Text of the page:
It was indeed a repentant Nell, but there was spirit yet in the tired blue eyes. Then she caught sight of Gale and gave him a faint smile.
"Nell!" Gale reached for her hand, held it tightly, and found speech difficult.
"You needn't worry--about your old horse," she said, as Belding carried her toward the door. "Oh, Dick! Blanco Sol is--glorious!"
Gale turned to greet his friend. Indeed, it was but a haggard ghost of the cavalryman. Thorne looked ill or wounded. Gale's greeting was also a question full of fear.
Thorne's answer was a faint smile. He seemed ready to drop from the saddle. Gale helped Ladd hold Thorne upon the horse until they reached the house. Belding came out again. His welcome was checked as he saw the condition of the cavalryman. Thorne reeled into Dick's arms. But he was able to stand and walk.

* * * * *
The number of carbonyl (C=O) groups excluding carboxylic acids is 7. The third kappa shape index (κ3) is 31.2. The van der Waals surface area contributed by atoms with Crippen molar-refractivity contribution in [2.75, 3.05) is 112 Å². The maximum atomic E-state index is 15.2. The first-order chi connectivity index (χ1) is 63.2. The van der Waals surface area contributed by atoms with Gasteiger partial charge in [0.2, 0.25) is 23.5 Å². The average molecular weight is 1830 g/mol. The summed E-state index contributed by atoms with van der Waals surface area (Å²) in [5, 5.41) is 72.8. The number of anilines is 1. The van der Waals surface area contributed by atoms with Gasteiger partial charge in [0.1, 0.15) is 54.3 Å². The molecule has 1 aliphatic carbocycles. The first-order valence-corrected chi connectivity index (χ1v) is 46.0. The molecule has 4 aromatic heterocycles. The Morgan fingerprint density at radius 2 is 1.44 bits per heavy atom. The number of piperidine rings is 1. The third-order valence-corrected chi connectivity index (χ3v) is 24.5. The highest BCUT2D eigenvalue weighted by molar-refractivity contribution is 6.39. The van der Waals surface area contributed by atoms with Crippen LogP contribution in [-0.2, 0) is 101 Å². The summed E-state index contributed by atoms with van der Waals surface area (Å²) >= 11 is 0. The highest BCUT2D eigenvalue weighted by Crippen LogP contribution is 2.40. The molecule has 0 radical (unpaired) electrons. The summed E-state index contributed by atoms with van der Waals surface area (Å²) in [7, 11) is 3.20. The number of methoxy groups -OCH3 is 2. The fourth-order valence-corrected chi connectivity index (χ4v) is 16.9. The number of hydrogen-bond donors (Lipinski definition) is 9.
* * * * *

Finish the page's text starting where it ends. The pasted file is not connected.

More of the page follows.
"I'm not--hurt. Only weak--starved," he said. "Is Mercedes-- Take me to her."
"She'll be well the minute she sees him," averred Belding, as he and Gale led the cavalryman to Mercedes's room. There they left him; and Gale, at least, felt his ears ringing with the girl's broken cry of joy.
When Belding and Gale hurried forth again the rangers were tending the tired horses. Upon returning to the house Jim Lash calmly lit his pipe, and Ladd declared that, hungry as he was, he had to tell his story.